Redskins vs. Saints: How New Orleans Should Attack Washington

Brad Gagnon NFL National ColumnistSeptember 6, 2012

NASHVILLE, TN - AUGUST 30: Aaron Kromer, interim head coach of the New Orleans Saints walks off the field after a game against the Tennessee Titans at LP Field on August 30, 2012 in Nashville, Tennessee. (Photo by Joe Murphy/Getty Images)
Joe Murphy/Getty Images

Wait, who's coaching the New Orleans Saints right now? I know Sean Payton and Joe Vitt are vacationing together on Bounty Punishment Island, which means the Saints are down to the third head coach on their depth chart. 

As a result, I'm going to make things a little easier on that poor interim-to-the-interim-head-coach by giving him three ways in which the team he temporarily controls should attack the Washington Redskins in Sunday's season opener at the Superdome.

Oh, and by the way, his name's Aaron Kromer. And yes, I did have to look that up.


Spread 'Em Out

The Saints should go with a lot of three-receiver sets with Jimmy Graham and Darren Sproles acting as receiving options, forcing the Redskins' terrible secondary to stretch itself beyond its means. That'll make them vulnerable against a very good Washington pass rush, but Drew Brees is good enough to find the first open receiver (and there's likely to be several of them).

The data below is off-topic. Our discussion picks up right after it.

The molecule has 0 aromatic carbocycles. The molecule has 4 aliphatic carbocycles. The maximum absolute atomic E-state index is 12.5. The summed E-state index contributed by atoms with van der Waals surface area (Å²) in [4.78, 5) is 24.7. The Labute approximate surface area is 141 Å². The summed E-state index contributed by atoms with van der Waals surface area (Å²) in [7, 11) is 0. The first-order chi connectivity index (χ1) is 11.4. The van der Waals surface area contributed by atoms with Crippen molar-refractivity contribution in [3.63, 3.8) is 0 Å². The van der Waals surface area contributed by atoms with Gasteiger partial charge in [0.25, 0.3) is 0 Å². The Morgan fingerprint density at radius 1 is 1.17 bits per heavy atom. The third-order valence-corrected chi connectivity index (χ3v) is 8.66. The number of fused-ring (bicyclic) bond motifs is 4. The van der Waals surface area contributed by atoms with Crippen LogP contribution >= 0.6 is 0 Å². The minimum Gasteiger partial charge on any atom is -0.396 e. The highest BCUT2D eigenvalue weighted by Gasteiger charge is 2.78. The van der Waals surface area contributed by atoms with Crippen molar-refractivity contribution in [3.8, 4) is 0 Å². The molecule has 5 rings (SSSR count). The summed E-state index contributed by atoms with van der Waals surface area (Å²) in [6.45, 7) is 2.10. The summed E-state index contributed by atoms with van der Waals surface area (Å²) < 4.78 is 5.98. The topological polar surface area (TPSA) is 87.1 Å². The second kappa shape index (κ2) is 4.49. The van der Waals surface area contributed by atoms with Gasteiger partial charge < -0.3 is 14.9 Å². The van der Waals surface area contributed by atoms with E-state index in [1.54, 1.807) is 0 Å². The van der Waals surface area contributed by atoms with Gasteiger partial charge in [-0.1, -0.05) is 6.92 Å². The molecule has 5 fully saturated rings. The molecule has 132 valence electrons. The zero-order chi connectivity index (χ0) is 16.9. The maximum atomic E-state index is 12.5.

Cedric Griffin had an awful preseason, DeAngelo Hall is always vulnerable in coverage, Brandon Meriweather is hurt and Richard Crawford is a rookie. Beyond Josh Wilson, that defensive backfield is going to have a very difficult time trying to keep up with the Saints' talented trio of wide receivers: Marques Colston, Lance Moore and Devery Henderson.

The 'Skins simply don't have the personnel to keep up with Brees and his weapons. 


Overload Against the Right Side of the Line

The Redskins are in very good shape with Trent Williams, next to the very capable Kory Lichtensteiger, protecting Robert Griffin III's blind side. But the right side of the line is a very different scene.

Regular (bad) right tackle Jammal Brown is hurt and has been replaced by (even worse) backup Tyler Polumbus. Right guard Chris Chester isn't a bad pass-blocker for a guard, but he's still a sub-par player overall.

Thus, it would be smart for the Saints to take full advantage of that lack of balance by focusing the blitz on those gaps. Polumbus is likely to get lots of help, but Chris Cooley and Tim Hightower are gone now, and guys like Fred Davis, Evan Royster and Alfred Morris aren't as good in blitz pickup.

The key here is to fluster Griffin. If he's given enough time, he'll make this slightly shorthanded defense pay. But if he's hurried, it'll make it extra difficult for him to get comfortable in what is already a very uncomfortable environment. 


Let Them Make Mistakes

The Redskins had a minus-14 turnover differential last year. I know a lot of that was on Rex Grossman, but RG3 should be prone to miscues in his debut, too. So while I believe the Saints should focus their blitzes on one spot, they'd be smart to ease up more often than they typically did during the Gregg Williams era.

This pass rush struggles when they don't blitz, but the Washington line will give them opportunities, and Griffin will eventually make them pay if they send extra men too often. This Saints defense gave up more completions of 40-plus yards than any team in the league last year, and RG3 throws a special deep ball.

The Saints need to stay disciplined defensively, picking their spots and letting the turnover battle unfold organically. If that happens, they should come out on top.